Condos and apartments are both great choices for those seeking to avoid some of the maintenance hassles of living in a single-family home or those who want to live in the city. While living in a condo and living in an apartment is similar, condos and apartments are completely different from a financial perspective. Which is the better financial choice overall – renting an apartment or mortgaging a condo?

Condominiums Build Equity, Giving Them a Huge Financial Advantage Over Apartments

When you pay your mortgage on your condo, part of your payment goes towards reducing the principal of your mortgage. This increases the share of your condo that you own compared to your lender, which is known as equity. When your mortgage is fully paid, you are the full owner of your condo.

On the other hand, your apartment rent payments don't build any equity. No matter how long you rent, you have no financial share in your apartment unit. This is the main advantage of condominiums over apartments – as long as you live in your condominium and make payments, you're building up your assets and your net worth.

Condos Have Monthly HOA Fees, but They Help Protect Your Investment

You'll have to pay monthly homeowner's association (HOA) fees when you own a condo. These fees go into the HOA's reserve fund, which is used to cover shared maintenance expenses such as roof repair, landscaping, and exterior repainting.

While many condo owners complain about high HOA fees, they serve a necessary purpose – the value of each individual condo unit is maintained when the whole complex is well-maintained. In effect, the HOA fees serve to preserve the equity that you're building when you own a condo.

Interior Maintenance Can Take Condo Owners By Surprise

If your refrigerator or air conditioner breaks down in an apartment, the apartment complex will repair it for you. Repairs may not always be timely or completed well, but you're not financially responsible for them. This helps protect you financially – your rent is a fixed payment throughout the lease term, and you don't have unexpected maintenance expenses.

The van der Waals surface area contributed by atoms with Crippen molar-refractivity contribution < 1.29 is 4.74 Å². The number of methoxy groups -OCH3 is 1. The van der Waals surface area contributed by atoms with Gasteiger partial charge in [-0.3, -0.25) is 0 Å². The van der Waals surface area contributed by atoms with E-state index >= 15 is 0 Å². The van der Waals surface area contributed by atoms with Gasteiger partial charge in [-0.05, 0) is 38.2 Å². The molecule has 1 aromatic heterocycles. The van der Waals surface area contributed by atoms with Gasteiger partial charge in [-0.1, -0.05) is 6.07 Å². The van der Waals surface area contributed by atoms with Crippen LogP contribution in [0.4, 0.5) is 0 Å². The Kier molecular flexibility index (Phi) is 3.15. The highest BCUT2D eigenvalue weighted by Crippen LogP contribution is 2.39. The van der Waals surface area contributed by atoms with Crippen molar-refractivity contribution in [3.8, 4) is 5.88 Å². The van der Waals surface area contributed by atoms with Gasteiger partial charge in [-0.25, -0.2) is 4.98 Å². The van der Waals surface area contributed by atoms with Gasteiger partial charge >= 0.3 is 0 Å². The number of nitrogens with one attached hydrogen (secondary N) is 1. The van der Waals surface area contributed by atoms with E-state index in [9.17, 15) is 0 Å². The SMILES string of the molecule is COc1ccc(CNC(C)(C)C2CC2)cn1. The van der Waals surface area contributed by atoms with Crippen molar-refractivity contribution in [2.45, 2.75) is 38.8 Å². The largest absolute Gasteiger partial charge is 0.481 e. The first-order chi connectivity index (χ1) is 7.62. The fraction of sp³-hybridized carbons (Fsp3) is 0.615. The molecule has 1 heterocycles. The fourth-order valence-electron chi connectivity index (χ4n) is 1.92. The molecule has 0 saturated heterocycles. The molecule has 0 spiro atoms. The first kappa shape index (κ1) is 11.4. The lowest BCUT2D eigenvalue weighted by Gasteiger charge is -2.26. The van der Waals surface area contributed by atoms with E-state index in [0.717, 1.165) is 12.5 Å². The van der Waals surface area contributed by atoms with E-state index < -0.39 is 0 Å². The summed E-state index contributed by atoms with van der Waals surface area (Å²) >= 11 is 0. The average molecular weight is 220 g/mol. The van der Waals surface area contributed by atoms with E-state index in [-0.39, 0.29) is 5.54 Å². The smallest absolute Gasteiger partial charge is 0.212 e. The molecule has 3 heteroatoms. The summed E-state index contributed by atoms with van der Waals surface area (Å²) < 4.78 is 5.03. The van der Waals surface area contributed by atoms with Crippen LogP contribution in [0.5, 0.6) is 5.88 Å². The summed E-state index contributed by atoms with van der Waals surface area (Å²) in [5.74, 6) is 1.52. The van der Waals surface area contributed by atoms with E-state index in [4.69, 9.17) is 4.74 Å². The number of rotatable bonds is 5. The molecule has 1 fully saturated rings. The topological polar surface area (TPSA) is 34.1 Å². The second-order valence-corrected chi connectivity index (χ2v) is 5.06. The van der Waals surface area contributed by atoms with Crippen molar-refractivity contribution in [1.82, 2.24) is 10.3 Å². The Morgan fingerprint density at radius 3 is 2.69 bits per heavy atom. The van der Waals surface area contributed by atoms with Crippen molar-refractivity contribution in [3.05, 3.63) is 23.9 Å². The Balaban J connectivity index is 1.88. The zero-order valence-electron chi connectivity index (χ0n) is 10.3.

On the other hand, you're responsible for repairing or replacing appliances yourself when you own a condo. When your appliances break down, it leads to unexpected repair bills. These repair bills put you at more financial risk compared to living in an apartment.

Special Assessments Also Represent a Financial Risk for Condo Owners

The complex HOA takes special assessments to cover shared maintenance expenses when there's not enough money in the reserve fund. For example, if a pipe bursts in the complex, it's considered a shared maintenance problem and the HOA will pay to fix it. If there's not enough money to pay for repairs, the HOA will levy a special assessment on all condo owners in the complex in order to pay the plumber.

Special assessments are another source of unexpected expenses for condo owners. If you find a condo with a well-managed HOA that has a large reserve fund, special assessments will be less frequent.

When you're considering apartments versus condos from a financial perspective, condos are the better deal as long as you're financially stable – you need cash on hand to pay for unexpected maintenance expenses and special assessments. Building equity is a huge financial advantage over renting an apartment, pushing condos ahead from a financial perspective. At the end of your mortgage, you're left with an asset that you can sell, continue to live in or rent out to a tenant.

For help in finding condos for sale that will hold their value and allow you to build equity, contact a real estate agent that specializes in condo sales. Be sure to ask about condos that are known to have well-managed HOAs in order to find one that protects your investment.